30 August 1887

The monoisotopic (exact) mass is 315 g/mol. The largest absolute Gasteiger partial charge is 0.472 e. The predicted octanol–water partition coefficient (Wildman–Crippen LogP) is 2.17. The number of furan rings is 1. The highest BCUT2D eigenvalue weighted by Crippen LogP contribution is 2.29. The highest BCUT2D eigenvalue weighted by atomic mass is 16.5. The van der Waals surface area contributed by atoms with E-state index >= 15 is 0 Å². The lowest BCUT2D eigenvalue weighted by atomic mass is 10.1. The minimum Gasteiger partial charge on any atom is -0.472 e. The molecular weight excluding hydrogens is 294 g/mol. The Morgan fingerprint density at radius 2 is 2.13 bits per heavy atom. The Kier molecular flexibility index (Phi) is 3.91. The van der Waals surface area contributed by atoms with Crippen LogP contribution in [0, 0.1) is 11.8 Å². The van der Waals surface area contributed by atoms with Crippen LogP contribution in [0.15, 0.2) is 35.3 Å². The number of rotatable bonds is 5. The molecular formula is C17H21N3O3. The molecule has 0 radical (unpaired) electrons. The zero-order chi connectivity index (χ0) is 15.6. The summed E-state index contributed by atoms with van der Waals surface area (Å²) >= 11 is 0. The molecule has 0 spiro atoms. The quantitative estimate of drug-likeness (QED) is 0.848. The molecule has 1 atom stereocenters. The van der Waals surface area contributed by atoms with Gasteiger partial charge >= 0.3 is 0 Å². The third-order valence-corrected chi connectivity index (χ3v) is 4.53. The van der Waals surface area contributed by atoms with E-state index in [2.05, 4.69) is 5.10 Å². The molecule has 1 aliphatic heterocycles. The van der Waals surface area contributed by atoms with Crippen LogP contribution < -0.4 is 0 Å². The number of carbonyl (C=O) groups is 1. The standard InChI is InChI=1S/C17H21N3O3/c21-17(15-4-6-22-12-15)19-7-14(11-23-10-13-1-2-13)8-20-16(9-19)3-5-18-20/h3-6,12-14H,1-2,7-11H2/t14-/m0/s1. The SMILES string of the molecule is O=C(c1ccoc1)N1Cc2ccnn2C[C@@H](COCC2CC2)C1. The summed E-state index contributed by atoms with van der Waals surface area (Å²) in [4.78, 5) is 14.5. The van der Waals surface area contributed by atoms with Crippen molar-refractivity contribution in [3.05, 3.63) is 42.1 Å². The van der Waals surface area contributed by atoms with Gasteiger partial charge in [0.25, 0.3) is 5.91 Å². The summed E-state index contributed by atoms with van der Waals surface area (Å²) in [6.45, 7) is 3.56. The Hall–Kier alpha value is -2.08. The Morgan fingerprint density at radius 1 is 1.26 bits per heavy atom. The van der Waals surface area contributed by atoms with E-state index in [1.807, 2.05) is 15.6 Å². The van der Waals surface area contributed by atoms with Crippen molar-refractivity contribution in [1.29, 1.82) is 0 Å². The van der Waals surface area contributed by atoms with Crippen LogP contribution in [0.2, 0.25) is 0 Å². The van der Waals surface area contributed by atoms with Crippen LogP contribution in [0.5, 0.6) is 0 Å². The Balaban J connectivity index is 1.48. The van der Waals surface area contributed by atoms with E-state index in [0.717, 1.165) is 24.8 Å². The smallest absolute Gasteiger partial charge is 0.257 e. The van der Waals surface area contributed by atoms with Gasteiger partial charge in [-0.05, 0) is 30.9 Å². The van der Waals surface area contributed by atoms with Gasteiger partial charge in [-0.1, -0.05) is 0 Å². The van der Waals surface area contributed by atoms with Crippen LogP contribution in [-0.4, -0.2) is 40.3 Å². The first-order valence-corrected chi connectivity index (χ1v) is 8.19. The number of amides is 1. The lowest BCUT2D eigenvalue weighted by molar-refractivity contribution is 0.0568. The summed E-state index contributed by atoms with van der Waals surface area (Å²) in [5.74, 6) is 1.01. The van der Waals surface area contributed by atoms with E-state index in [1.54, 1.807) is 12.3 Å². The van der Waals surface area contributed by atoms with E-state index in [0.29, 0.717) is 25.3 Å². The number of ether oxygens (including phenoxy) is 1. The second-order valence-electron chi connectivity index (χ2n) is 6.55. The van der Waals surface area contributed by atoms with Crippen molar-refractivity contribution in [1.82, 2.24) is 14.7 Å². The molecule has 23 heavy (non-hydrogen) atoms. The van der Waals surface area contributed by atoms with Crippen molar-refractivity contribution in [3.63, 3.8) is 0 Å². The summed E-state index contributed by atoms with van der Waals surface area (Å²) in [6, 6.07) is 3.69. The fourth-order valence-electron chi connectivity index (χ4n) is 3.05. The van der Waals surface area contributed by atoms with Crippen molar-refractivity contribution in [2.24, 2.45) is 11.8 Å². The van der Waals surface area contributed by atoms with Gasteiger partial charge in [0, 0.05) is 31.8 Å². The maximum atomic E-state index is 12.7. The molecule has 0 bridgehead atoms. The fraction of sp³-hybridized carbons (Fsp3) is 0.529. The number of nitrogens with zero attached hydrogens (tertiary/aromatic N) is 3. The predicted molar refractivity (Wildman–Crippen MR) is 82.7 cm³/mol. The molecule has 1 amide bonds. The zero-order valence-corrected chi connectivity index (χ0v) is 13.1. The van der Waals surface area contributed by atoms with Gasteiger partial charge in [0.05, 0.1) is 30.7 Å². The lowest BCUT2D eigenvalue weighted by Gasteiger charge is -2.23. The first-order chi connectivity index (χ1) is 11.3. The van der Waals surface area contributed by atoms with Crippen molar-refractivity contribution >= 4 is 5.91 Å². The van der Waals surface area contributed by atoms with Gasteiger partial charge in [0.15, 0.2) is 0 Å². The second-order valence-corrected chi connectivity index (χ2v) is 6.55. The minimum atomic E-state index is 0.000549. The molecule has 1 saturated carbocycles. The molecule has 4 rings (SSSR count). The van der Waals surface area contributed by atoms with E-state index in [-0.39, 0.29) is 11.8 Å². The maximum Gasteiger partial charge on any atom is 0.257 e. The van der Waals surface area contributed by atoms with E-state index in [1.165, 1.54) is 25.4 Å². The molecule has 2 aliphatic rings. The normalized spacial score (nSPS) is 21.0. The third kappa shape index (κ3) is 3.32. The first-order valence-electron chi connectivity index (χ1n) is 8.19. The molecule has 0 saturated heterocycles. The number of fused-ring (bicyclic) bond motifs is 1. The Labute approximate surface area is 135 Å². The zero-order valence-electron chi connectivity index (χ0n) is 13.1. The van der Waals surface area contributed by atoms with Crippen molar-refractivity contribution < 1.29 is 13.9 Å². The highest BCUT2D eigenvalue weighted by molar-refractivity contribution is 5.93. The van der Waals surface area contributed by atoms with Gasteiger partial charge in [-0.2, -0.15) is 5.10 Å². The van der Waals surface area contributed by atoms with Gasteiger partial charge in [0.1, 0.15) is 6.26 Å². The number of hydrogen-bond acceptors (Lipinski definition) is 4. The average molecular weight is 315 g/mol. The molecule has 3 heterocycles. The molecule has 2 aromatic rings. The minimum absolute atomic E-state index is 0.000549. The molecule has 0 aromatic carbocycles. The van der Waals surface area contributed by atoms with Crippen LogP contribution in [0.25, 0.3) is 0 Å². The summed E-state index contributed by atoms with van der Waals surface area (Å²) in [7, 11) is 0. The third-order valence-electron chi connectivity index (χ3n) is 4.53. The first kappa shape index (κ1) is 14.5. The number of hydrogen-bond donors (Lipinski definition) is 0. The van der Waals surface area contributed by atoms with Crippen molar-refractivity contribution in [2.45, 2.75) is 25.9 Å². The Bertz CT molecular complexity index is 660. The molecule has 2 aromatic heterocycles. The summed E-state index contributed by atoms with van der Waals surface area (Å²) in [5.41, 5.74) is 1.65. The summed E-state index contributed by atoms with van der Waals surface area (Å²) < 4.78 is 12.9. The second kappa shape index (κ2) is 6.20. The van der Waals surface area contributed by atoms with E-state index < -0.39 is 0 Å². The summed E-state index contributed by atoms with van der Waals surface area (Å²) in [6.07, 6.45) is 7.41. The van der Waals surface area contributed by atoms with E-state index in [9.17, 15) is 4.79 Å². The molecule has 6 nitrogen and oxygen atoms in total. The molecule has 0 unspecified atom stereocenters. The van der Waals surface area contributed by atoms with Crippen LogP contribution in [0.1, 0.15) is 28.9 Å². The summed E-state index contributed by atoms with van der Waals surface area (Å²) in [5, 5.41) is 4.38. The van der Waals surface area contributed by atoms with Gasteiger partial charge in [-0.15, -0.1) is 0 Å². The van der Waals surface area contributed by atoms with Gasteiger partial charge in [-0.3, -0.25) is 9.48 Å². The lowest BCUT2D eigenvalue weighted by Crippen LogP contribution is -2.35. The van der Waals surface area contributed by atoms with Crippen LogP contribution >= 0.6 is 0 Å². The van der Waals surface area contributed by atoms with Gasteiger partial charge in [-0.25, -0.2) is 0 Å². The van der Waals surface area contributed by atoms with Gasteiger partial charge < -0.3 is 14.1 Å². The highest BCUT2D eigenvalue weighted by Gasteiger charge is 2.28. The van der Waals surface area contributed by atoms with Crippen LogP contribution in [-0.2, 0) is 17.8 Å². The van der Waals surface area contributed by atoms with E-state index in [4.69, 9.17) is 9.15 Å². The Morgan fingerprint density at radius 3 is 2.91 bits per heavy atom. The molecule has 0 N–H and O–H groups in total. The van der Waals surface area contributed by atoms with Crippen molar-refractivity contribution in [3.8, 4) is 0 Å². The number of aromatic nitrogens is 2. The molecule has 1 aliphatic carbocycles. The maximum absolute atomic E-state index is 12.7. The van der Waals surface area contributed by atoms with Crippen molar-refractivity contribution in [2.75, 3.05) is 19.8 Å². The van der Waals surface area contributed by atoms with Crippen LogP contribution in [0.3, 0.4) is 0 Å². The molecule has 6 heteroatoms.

Colliery Explosion At Prestongrange – Two Men and a Boy Killed - Early yesterday morning a serious explosion occurred in Prestongrange Colliery resulting in the death of three miners - two men and a boy - and but for the fact that, owing to the miners being out on strike at present, few persons were in the pit, otherwise it is feared the loss of life would have been much greater. It appears that about six o'clock in the morning, Frederick Curtis (35) and his son Francis (14), preceded by the fireman, James M'Ewan (44), went down the pit to the jewel seam to get their tools in order to start work, after the strike, in the great seam. Shortly thereafter, an explosion occurred killing the three instantaneously. Several of the other men in the pit heard and experienced the force of the explosion - a man named Archibald and his companion being, it is stated, thrown violently to the ground - and one of them at once ascended to the top of the pit and informed the underground manager, Mr Nelson, of what had happened. That gentleman at once proceeded down the pit and organised a search party. After going up the heading about 100 fathoms, they were met by the after-damp, and had to wait until it had cleared away. Prosecuting their search they found M'Ewan first, and after being driven back once or twice again by the damp, they came upon the boy, and in a few minutes later they found his father. All three were dead. It is stated by at least two of the men that, contrary, to instructions, and against the rules, Curtis and his son must have gone into the seam in advance of the fireman, and before he had reported to them about their place. The miners have open lamps. Curtis was an Englishman and had not been much longer than a year in his situation. He leaves a widow and six young children. M'Ewan leaves a widow and two or three of a family. M'Ewan's body was much burned; that of the boy was badly shattered, and his father's body was least injured. From the appearance of the bodies, it is supposed that the fireman and the boy had been killed, and his father suffocated, by the explosion. Edward M'Cann (34), roadsman, states that he came out at 5.30 a.m., and went down the pit at a quarter to six with M'Ewan. He told M'Ewan to inspect the places with his safety lamp for two of the men, Archibald and Ramage, who were in the pit. The danger station is 70 fathoms from the bottom, and is distinctly marked by a plank drawn across the road. He told M'Ewan to go in front of Archibald and Ramage in order that he (M'Ewan) might inspect the place. Curtis and his son were warned by him not to go past the station until the fireman reported. He left this part of the pit for some time, and when he returned he found Curtis and his son at the pit bottom. He asked them what they were doing there, and they explained that they had been told by the oversman on the manager's instructions to go to their place to remove their tools before starting in the great seam. They (Curtis and son) followed Archibald and Ramage up the heading. He (M'Cann) then went on with his own work, and in a few minutes he heard the air reversed with a puff. M'Cann and several of the workmen who were alongside of him, were startled, but they sat down and waited while M'Caskie, another of the workmen in the pit at the time, went up for a second Davy lamp. On M'Caskie's return they went up the heading about 100 fathoms, when they met with afterdamp. Having ascertained that the stoppings were right and waited until the after-damp cleared away, they proceeded in search of the men. They found M'Ewan first quite dead. About nine feet further in they found young Curtis. They had then to return on account of the damp being too strong. After an interval of ten minutes they proceeded further in and found Frederic Curtis. From the places where the bodies were found he (M'Cann) is of opinion that Curtis must have gone in advance of the fireman. There was nothing in the position of the bodies to give any clue to the accident. John M'Caskie, one of the miners, states that at a quarter to six o'clock he was in the bottom of the pit, and a few minutes later Curtis and his son came down. M'Cann, another of the workmen who were in the pit at the time asked Curtis who gave him liberty to come down there, and Curtis replied, that he had been sent down to get his graith as he was going to work on the seam immediately above them. He (M'Caskie) then saw M'Ewan, Archibald, and Ramage going away up to the fireman's station. The oversman, Edward M'Cann, told Curtis to go up to the station and stay there till the fireman came, Curtis and his son then left. About a quarter of an hour later, he (M'Caskie) heard the report. He went to the hill-top for a safety lamp, and, saw the underground manager, and reported the occurrence to him. They went down together and began the search for the bodies. James Archibald, residing at Newbigging, states that he went down the pit a little before six o'clock with several of the other men. After the fireman had visited their place and reported to them that it was all right, he and his fellow-workman Ramage went to their work. They left M'Ewan and Curtis and his son together. The fireman had not reported to them then on their place. Several minutes thereafter the explosion occurred, and so severe was the shock that he was tumbled twice heads-and-heals. His mate was similarly affected. They then made their way in the dark to the pit bottom and waited there until the manager and the other men arrived, when a search was made for the other men. The accident has naturally cast a gloom over the place, and great sympathy is being expressed for the widows and fatherless children. Lady Susan Grant Suttie, having heard of the unfortunate occurrence , drove at once to the colliery offices and made full inquiries regarding the matter. Her ladyship expressed her sincere regret at the accident, and her deep sympathy with the afflicted families. In the afternoon the Procurator-Fiscal, Mr Todrick, Haddington, and Sir G. H. List, superintendent of the county constabulary, arrived and began their investigations into the affair. It is not known how the explosion occurred. About three o'clock the bodies were removed in coffins to their homes, followed by a dozen or so of men and children. [Scotsman 31 August 1887]